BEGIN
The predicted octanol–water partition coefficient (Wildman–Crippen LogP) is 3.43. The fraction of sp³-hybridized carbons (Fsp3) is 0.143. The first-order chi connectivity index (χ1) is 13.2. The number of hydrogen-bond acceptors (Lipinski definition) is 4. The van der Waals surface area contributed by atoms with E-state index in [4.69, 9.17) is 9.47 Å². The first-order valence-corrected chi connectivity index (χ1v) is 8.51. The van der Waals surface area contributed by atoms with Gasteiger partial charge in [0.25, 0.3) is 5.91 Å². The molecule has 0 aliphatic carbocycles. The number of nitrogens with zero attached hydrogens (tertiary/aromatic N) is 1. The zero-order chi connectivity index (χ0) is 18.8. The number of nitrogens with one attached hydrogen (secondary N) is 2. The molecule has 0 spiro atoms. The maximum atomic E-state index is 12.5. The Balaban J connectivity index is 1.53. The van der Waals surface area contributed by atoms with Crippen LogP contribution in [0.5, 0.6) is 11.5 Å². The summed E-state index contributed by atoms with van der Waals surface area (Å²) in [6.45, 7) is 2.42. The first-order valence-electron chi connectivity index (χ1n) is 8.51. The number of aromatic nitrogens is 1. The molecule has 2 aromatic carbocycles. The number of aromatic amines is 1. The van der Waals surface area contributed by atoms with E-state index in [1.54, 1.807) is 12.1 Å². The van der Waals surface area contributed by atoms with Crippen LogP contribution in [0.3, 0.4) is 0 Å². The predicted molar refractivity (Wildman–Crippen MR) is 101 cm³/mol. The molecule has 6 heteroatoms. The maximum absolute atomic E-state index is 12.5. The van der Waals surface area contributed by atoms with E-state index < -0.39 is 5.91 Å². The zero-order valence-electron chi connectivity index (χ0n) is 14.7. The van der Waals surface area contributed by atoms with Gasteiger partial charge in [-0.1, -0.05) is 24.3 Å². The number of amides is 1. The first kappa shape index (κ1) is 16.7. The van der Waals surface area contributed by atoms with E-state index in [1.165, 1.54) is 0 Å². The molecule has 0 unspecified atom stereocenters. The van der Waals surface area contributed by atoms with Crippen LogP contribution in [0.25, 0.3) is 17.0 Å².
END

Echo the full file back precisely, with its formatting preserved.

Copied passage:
The predicted octanol–water partition coefficient (Wildman–Crippen LogP) is 3.43. The fraction of sp³-hybridized carbons (Fsp3) is 0.143. The first-order chi connectivity index (χ1) is 13.2. The number of hydrogen-bond acceptors (Lipinski definition) is 4. The van der Waals surface area contributed by atoms with E-state index in [4.69, 9.17) is 9.47 Å². The first-order valence-corrected chi connectivity index (χ1v) is 8.51. The van der Waals surface area contributed by atoms with Gasteiger partial charge in [0.25, 0.3) is 5.91 Å². The molecule has 0 aliphatic carbocycles. The number of nitrogens with zero attached hydrogens (tertiary/aromatic N) is 1. The zero-order chi connectivity index (χ0) is 18.8. The number of nitrogens with one attached hydrogen (secondary N) is 2. The molecule has 0 spiro atoms. The maximum atomic E-state index is 12.5. The Balaban J connectivity index is 1.53. The van der Waals surface area contributed by atoms with Crippen LogP contribution in [0.5, 0.6) is 11.5 Å². The summed E-state index contributed by atoms with van der Waals surface area (Å²) in [6.45, 7) is 2.42. The first-order valence-electron chi connectivity index (χ1n) is 8.51. The number of aromatic nitrogens is 1. The molecule has 2 aromatic carbocycles. The number of aromatic amines is 1. The van der Waals surface area contributed by atoms with E-state index in [1.54, 1.807) is 12.1 Å². The van der Waals surface area contributed by atoms with Crippen LogP contribution in [0.3, 0.4) is 0 Å². The predicted molar refractivity (Wildman–Crippen MR) is 101 cm³/mol. The molecule has 6 heteroatoms. The maximum absolute atomic E-state index is 12.5. The van der Waals surface area contributed by atoms with E-state index < -0.39 is 5.91 Å². The zero-order valence-electron chi connectivity index (χ0n) is 14.7. The van der Waals surface area contributed by atoms with Gasteiger partial charge in [-0.1, -0.05) is 24.3 Å². The number of amides is 1. The first kappa shape index (κ1) is 16.7. The van der Waals surface area contributed by atoms with E-state index in [1.165, 1.54) is 0 Å². The molecule has 0 unspecified atom stereocenters. The van der Waals surface area contributed by atoms with Crippen LogP contribution in [0.25, 0.3) is 17.0 Å².